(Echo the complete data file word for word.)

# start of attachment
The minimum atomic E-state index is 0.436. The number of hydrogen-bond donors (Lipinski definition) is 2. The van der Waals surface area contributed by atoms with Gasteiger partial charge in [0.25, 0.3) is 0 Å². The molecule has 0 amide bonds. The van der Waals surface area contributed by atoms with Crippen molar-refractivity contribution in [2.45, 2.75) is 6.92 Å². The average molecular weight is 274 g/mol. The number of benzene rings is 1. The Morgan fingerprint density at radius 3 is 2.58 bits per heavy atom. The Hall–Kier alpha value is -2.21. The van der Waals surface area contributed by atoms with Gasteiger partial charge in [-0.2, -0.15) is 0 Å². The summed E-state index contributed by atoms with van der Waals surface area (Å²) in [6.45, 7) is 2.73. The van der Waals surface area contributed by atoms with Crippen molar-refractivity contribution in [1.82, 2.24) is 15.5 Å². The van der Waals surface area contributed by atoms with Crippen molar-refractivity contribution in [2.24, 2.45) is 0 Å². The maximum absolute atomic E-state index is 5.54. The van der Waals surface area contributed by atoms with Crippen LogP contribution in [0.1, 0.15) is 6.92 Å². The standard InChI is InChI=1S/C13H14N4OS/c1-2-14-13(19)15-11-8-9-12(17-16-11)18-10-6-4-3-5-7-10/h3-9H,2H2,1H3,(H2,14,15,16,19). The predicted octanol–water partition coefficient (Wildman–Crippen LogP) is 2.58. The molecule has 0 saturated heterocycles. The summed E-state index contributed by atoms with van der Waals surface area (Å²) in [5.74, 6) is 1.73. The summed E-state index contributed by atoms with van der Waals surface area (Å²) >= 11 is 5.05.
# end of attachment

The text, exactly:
The minimum atomic E-state index is 0.436. The number of hydrogen-bond donors (Lipinski definition) is 2. The van der Waals surface area contributed by atoms with Gasteiger partial charge in [0.25, 0.3) is 0 Å². The molecule has 0 amide bonds. The van der Waals surface area contributed by atoms with Crippen molar-refractivity contribution in [2.45, 2.75) is 6.92 Å². The average molecular weight is 274 g/mol. The number of benzene rings is 1. The Morgan fingerprint density at radius 3 is 2.58 bits per heavy atom. The Hall–Kier alpha value is -2.21. The van der Waals surface area contributed by atoms with Gasteiger partial charge in [-0.2, -0.15) is 0 Å². The summed E-state index contributed by atoms with van der Waals surface area (Å²) in [6.45, 7) is 2.73. The van der Waals surface area contributed by atoms with Crippen molar-refractivity contribution in [1.82, 2.24) is 15.5 Å². The van der Waals surface area contributed by atoms with Crippen molar-refractivity contribution in [2.24, 2.45) is 0 Å². The maximum absolute atomic E-state index is 5.54. The van der Waals surface area contributed by atoms with Crippen LogP contribution in [0.1, 0.15) is 6.92 Å². The standard InChI is InChI=1S/C13H14N4OS/c1-2-14-13(19)15-11-8-9-12(17-16-11)18-10-6-4-3-5-7-10/h3-9H,2H2,1H3,(H2,14,15,16,19). The predicted octanol–water partition coefficient (Wildman–Crippen LogP) is 2.58. The molecule has 0 saturated heterocycles. The summed E-state index contributed by atoms with van der Waals surface area (Å²) in [5.74, 6) is 1.73. The summed E-state index contributed by atoms with van der Waals surface area (Å²) >= 11 is 5.05.